Part I: Strategic Year-End Donating
Good Morning Relaxing Retirement Member,
As the deadline of another year-end approaches, and the requests for donations come in the mail, many of us feverishly write out checks to our charities and non-profit organizations of choice, and of course, our alma mater.
Before you write out that first check, take a moment to strategically think about “how” you are going to donate. This is especially important with the new tax law that took effect in January, 2018 as you will see in a moment.
There are two important strategies to consider. The first is available to anyone who has appreciated investments held outside of IRAs.
The second is only available once you have reached age 70 ½ and are required to withdraw funds annually from your IRA.
Let’s begin today with the first strategy which is available to anyone regardless of age.
Strategy #1: Donating Shares vs. Cash
As we have discussed on many occasions, any gain realized when selling shares of an investment held outside of IRAs is subject to capital gains taxes.
However, when you donate shares of these appreciated investments, as opposed to donating cash, you can avoid these capital gains and potentially make a bigger charitable donation.
Essentially, you can sell shares of an appreciated investment, pay the capital gains tax, and then donate the proceeds to charity.
Or, you can donate the shares directly to the charity prior to selling them.
Let’s walk through a quick example of someone in the new 32% tax bracket making a $10,000 donation.
Sell Your Shares and Donate the Proceeds
Let’s assume the investment you purchased years ago for $4,000 is now worth $10,000. If you sold it, $6,000 would be subject to capital gains tax.
At a combined federal and state capital gains tax rate of 25%, you would owe $1,500 in taxes, thus netting you out at $8,500 after taxes.
Assuming you then donated the $8,500 proceeds to charity, your federal income tax savings on your donation would be $2,720 (32% bracket).
Donate Your Shares
As an alternative, if you donated the full market value of your shares to charity, $10,000, your tax savings on your donation would be $3,200 (32% tax bracket).
And, your charity would receive $10,000 instead of $8,500.
The key component of this is your charity of choice does not pay capital gains tax when they sell your shares because charities don’t pay taxes.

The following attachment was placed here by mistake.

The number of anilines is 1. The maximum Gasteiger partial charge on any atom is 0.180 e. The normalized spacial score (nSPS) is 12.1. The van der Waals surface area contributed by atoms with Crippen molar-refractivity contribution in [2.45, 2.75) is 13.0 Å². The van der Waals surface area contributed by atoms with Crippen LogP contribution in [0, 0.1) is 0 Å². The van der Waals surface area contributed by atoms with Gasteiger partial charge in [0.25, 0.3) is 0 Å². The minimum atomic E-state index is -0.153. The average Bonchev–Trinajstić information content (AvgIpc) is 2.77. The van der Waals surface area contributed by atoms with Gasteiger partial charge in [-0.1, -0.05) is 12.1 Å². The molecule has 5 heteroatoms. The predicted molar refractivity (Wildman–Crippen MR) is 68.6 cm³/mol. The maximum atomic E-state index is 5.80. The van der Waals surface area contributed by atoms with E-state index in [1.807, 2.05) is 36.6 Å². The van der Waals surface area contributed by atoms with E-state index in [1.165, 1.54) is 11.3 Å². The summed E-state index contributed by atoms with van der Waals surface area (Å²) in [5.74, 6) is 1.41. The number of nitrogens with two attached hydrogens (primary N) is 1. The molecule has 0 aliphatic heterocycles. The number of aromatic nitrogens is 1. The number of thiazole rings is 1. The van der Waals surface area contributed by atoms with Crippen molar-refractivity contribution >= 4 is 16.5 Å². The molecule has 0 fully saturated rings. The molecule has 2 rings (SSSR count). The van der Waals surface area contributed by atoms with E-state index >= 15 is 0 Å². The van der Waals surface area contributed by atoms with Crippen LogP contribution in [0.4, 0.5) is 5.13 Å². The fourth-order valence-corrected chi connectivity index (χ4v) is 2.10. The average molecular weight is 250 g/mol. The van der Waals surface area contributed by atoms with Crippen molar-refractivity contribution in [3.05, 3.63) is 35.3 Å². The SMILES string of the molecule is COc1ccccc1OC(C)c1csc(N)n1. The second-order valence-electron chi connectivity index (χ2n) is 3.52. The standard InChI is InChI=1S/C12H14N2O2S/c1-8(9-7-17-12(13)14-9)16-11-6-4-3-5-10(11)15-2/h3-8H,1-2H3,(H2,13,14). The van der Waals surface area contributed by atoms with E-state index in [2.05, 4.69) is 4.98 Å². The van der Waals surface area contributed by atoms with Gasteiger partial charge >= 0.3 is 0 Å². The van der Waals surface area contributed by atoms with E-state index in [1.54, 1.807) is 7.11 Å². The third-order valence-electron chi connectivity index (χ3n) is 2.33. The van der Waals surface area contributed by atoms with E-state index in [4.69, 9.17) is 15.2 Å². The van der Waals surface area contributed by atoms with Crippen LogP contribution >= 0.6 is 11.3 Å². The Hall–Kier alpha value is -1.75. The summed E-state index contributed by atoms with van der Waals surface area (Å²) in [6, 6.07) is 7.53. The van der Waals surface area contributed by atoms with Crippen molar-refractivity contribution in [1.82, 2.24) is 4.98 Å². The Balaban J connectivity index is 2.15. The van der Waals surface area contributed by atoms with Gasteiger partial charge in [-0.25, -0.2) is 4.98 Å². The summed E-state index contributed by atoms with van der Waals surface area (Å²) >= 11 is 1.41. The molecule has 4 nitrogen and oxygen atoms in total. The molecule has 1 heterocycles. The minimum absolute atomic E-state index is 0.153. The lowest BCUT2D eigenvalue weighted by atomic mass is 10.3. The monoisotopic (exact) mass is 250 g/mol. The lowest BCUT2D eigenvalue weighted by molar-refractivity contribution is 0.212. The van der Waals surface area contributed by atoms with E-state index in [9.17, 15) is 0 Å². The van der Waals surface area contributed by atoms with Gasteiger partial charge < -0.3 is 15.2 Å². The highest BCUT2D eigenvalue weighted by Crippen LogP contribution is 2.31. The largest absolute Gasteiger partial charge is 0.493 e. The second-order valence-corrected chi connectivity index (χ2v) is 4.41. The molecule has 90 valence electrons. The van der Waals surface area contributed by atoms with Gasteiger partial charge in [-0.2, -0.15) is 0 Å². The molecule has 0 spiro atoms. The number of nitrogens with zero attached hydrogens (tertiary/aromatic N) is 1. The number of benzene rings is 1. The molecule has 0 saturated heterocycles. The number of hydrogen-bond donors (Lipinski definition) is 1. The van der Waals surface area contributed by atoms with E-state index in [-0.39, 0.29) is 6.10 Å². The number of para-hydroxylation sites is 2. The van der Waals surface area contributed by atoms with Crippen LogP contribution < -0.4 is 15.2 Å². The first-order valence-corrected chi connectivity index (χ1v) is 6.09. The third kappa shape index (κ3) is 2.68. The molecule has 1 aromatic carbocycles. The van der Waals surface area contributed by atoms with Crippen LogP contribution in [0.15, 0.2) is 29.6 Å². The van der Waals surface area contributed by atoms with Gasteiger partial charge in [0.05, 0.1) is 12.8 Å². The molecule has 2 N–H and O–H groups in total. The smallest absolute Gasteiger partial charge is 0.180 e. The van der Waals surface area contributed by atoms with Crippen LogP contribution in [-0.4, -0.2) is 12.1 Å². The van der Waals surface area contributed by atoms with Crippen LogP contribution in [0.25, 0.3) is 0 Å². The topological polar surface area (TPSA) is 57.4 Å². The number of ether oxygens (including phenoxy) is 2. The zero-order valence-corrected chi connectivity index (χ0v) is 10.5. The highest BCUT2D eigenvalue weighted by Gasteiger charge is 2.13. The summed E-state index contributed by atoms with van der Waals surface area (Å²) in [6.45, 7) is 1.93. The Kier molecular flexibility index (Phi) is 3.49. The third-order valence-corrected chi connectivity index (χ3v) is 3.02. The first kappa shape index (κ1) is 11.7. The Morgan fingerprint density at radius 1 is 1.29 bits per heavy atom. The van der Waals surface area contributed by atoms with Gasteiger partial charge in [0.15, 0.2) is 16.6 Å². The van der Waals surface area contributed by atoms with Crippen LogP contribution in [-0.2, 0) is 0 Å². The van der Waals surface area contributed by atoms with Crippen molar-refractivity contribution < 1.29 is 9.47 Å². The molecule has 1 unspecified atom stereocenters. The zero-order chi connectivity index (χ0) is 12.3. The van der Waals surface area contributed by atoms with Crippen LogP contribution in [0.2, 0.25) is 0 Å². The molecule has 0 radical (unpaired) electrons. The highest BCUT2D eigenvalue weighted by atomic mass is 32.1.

The mechanics of this are actually quite simple. You have two options:
- Ask your charity of choice for their gifting instructions for donating securities (Account custodian, Account number, DTC number, etc.). All sizable charitable organizations have brokerage accounts which receive charitable donations of shares.
Provide these written instructions to your account custodian, i.e. Charles Schwab, and designate the holding you wish to donate and the number of shares.
You would then receive a receipt indicating the fair market value of the donated shares to use for income tax return preparation.
- The second option is to donate these appreciated shares to a charitable fund. Once you donate your appreciated shares to this separately designated fund, you qualify for the charitable deduction.
From there, the charitable fund sells your appreciated holdings and you instruct the charitable fund custodian to make your desired donations. The account custodian sends a check to your charity(s) of choice
The importance of this method is two-fold:
- First, it simplifies the process because you only have to donate shares to one fund instead of multiple charities.
- The second key component is it allows you to donate amounts larger than you are planning to donate in a given year, qualify for the larger itemized deduction, and then make donations on your timetable. This is very important with the new tax law because of the larger $24,000 standard deduction most Americans filing jointly now qualify for, thus potentially eliminating the added tax benefits of making charitable donations because you already qualify for the higher deduction without the charitable donation.
I began donating shares instead of cash a few years back and it has worked out great. I have now taken the next step this year to take advantage of the charitable fund strategy.
If you would like to explore this in greater detail in your own unique situation, simply let us know.
Stay tuned to for next edition where I discuss a second strategy which is especially important in light of the new tax legislation this year.
Committed To Your Relaxing Retirement,
The Retirement Coach
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(The content of this letter does not constitute a tax opinion. Always consult with a competent tax professional service provider for advice on tax matters specific to your situation.)